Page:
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Post Info TOPIC: 7.7cm FK 96 n.A derivatives


Legend

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7.7cm FK 96 n.A derivatives
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I'm doing a tidy up of the FK 96 articles on Landships II. It strikes me that what is needed is an article on the derivatives

of the 7.7cm FK 96 n.A.

As far as I know the following were derived from the FK 96 n.A

7.7cm Nahrkampfkanone - modified gun shield and smaller diameter wheels

7.7cm KiH - Kanone im Haubitzelafette - FK 96 barrel and receiver mounted on lFH 98/09 carriage.

7.7cm IG - Infanteriegeschütze - extensively modified as an infantry support gun

QF 77mm Mk.1 - British rework of FK 96s as a pedestal guns to arm merchant ships.

Were there any others?

Anyone have images of the 7.7cm IG?

Regards,

Charlie



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Pat


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CharlieC wrote:
Anyone have images of the 7.7cm IG?

I have a dozend images of the L/19,5 on display in the Bavarian Army Museum.

It is stamped by Rheinmetall with the year 1918, M1917 and No4. There is a text next to it saying this model was produced in 1918 but none made it to the front.

Light was poor so the images need some doctoring. This is a very busy period for me so I would either have to send them as are soon or send them improved in about two or three months. Regards, Pat



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Anonymous

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Charlie I am currently restoring two 77mm WW1 German fieldguns to comemorate the 100th aniversary of the start of the Great War which were given to the Township of Esquimalt in 1919: 1 FK 96 n/A #595 captured Cambrai Sept 1918 and 1 NK L/27 captured at Vimy Ridge April April 09,1917. I can be contacted at mike.reed@esquimalt.ca if you want photos of both guns.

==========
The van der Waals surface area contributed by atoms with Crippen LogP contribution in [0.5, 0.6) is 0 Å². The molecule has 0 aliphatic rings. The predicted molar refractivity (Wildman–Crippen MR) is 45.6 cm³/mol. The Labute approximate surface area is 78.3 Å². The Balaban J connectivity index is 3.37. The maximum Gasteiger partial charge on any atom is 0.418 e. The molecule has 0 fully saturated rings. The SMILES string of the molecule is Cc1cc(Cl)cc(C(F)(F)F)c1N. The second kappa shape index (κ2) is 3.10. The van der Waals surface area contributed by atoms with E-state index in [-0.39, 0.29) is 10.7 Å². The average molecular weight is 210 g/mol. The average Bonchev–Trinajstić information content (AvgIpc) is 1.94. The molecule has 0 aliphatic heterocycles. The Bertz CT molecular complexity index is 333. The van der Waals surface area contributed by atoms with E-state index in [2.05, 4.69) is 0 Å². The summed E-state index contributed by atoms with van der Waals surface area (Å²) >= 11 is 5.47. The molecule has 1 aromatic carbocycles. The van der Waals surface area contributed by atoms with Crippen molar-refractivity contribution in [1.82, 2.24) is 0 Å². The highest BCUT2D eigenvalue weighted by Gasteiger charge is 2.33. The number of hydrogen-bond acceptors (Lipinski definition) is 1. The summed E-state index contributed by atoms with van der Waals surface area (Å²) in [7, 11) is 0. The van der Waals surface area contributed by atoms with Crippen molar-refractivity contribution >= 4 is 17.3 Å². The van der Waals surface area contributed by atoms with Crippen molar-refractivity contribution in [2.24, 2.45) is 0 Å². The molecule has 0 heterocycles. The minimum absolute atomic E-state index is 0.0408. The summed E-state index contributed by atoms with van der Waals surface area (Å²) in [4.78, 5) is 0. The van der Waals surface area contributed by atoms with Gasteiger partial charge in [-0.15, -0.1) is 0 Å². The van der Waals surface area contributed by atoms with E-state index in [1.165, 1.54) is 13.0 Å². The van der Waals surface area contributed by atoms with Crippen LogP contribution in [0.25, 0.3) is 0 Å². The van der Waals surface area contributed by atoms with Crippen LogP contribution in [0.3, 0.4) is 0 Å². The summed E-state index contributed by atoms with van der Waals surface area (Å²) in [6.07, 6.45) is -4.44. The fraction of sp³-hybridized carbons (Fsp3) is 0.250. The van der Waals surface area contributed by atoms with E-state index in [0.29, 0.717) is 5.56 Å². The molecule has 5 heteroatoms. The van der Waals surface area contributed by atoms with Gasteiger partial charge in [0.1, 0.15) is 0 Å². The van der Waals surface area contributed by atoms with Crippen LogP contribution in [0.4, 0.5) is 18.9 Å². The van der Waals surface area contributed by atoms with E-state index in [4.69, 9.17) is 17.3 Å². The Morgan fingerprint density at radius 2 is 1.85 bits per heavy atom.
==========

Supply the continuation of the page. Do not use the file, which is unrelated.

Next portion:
Mike

 

 



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Legend

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I've parked this project for the moment. I found that the German Army had a clearly defined doctrine for infantry guns. There were defined roles for the minenwerfer (mortars),

infanterie geschutze and infanterie begleit (accompanying) guns. This doctrine was tied into the overall doctrines promoted by Col. Georg Bruchmuller. I'm waiting for a book

on Bruchmuller's artillery practice. I'll get back to this project once I've digested the book.

The problem the Germans appear to have had was to find a suitable gun for the infanterie geschutze role.

Here's a teaser - under Bruchmuller's direction a greater weight of artillery fire fell on the Allies in the first 4 hours of the Michael offensive in 1918 than the British

fired in 6 weeks on the Somme in 1916.

Regards,

Charlie



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Legend

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I've been emailing a guy in Esquimalt , BC, Canada who is restoring a gun they thought might be an 7,7cm IG L/27.

The Esquimaut gun seems to be a Nahkampfkanone but one his informants came up with a bunch of surviving IGs in